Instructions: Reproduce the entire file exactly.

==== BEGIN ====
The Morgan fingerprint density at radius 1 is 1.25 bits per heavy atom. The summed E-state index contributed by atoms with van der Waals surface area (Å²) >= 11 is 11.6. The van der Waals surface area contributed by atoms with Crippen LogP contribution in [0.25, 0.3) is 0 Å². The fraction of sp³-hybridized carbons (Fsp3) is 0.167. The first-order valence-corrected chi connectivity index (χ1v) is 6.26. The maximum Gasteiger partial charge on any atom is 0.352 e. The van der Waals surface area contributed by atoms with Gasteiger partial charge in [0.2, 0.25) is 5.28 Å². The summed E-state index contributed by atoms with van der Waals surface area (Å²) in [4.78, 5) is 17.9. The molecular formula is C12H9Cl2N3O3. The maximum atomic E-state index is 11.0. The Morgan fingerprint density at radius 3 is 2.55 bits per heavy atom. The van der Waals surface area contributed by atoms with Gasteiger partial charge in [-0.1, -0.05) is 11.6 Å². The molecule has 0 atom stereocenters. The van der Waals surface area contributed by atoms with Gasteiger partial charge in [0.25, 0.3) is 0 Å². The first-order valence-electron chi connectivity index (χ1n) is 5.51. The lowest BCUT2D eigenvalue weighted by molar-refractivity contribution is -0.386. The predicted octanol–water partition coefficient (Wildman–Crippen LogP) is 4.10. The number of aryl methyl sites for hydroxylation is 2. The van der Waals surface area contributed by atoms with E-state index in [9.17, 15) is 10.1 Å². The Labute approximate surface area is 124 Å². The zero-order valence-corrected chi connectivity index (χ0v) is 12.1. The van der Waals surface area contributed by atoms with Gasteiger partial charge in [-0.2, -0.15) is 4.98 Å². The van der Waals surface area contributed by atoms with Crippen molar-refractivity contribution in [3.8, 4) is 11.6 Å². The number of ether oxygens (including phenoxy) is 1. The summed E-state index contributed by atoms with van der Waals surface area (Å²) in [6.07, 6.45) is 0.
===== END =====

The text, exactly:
The Morgan fingerprint density at radius 1 is 1.25 bits per heavy atom. The summed E-state index contributed by atoms with van der Waals surface area (Å²) >= 11 is 11.6. The van der Waals surface area contributed by atoms with Crippen LogP contribution in [0.25, 0.3) is 0 Å². The fraction of sp³-hybridized carbons (Fsp3) is 0.167. The first-order valence-corrected chi connectivity index (χ1v) is 6.26. The maximum Gasteiger partial charge on any atom is 0.352 e. The van der Waals surface area contributed by atoms with Gasteiger partial charge in [0.2, 0.25) is 5.28 Å². The summed E-state index contributed by atoms with van der Waals surface area (Å²) in [4.78, 5) is 17.9. The molecular formula is C12H9Cl2N3O3. The maximum atomic E-state index is 11.0. The Morgan fingerprint density at radius 3 is 2.55 bits per heavy atom. The van der Waals surface area contributed by atoms with Gasteiger partial charge in [-0.1, -0.05) is 11.6 Å². The molecule has 0 atom stereocenters. The van der Waals surface area contributed by atoms with Gasteiger partial charge in [0.25, 0.3) is 0 Å². The first-order valence-electron chi connectivity index (χ1n) is 5.51. The lowest BCUT2D eigenvalue weighted by molar-refractivity contribution is -0.386. The predicted octanol–water partition coefficient (Wildman–Crippen LogP) is 4.10. The number of aryl methyl sites for hydroxylation is 2. The van der Waals surface area contributed by atoms with E-state index in [9.17, 15) is 10.1 Å². The Labute approximate surface area is 124 Å². The zero-order valence-corrected chi connectivity index (χ0v) is 12.1. The van der Waals surface area contributed by atoms with Gasteiger partial charge in [-0.2, -0.15) is 4.98 Å². The van der Waals surface area contributed by atoms with Crippen molar-refractivity contribution in [3.8, 4) is 11.6 Å². The number of ether oxygens (including phenoxy) is 1. The summed E-state index contributed by atoms with van der Waals surface area (Å²) in [6.07, 6.45) is 0.